Perhaps the family name “Hitler” became the most well-known, deeply-hated last name during World War II, so imagine if you’re the guy living in the United States when he starts a world war and you have the same last name. Then imagine that you are also Adolf Hiter’s nephew.

Who Was This Hitler

We’re talking about William Patrick Hitler, born on 12 March 1911 in Toxteth in Liverpool.

And how was he connected to his Uncle Adolf?

William was the son of Adolf’s half-brother named Alois Hitler Jr., who met his Irish wife named Bridget Dowling in Dublin. When he was 3, Alois went back to Germany and left William under his mother’s care. By the time William was 18, his father had requested that he be sent to Germany, to which his mother agreed. He found out that his father had another son named Heinz, who would later join their uncle’s party and become a full-fledged Nazi.

“There was dandruff on his coat.”

William did not plan to live in the United States of America, nor initially thought of joining the US Navy. What he originally wanted was to benefit from his Uncle Adolf’s growing power as a chancellor when he was in Germany. He kept asking him to get him a job better than the one given to him in Reichskreditbank in Berlin. To get what he wanted, he threatened Adolf that he would sell their embarrassing family stories to the press. In 1938, uncle Adolf was done being bothered and blackmailed by his nephew. He told William that he had to forego his British citizenship if he wanted a better job. William felt that it was a trap, enjoying some diplomatic protection from arrest by the Gestapo so he fled for London instead, leaving one last threat for uncle Hitler; That he would tell people that Adolf’s paternal grandfather was actually Jewish.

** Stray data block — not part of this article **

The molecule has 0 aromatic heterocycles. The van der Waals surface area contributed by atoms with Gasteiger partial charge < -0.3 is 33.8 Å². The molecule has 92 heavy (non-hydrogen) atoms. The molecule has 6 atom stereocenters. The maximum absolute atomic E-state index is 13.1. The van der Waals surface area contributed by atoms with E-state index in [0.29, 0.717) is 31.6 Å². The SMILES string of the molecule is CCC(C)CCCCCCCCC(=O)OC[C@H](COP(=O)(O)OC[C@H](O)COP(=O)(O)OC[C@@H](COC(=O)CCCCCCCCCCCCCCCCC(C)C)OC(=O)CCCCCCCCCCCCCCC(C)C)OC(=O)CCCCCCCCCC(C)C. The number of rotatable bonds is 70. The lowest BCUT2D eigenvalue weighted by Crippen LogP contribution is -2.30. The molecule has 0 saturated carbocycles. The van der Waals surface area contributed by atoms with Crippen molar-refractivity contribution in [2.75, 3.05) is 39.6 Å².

As an act of retaliation, he wrote an article for Look Magazine titled “Why I Hate My Uncle.” Here’s one of the reasons he’d given:

Being very close to my father at the time, he (Adolf Hitler) autographed this picture for me. We had cakes and whipped cream, Hitler’s favorite dessert. I was struck by his intensity, his feminine gestures. There was dandruff on his coat.

Reasonable enough, if you ask me.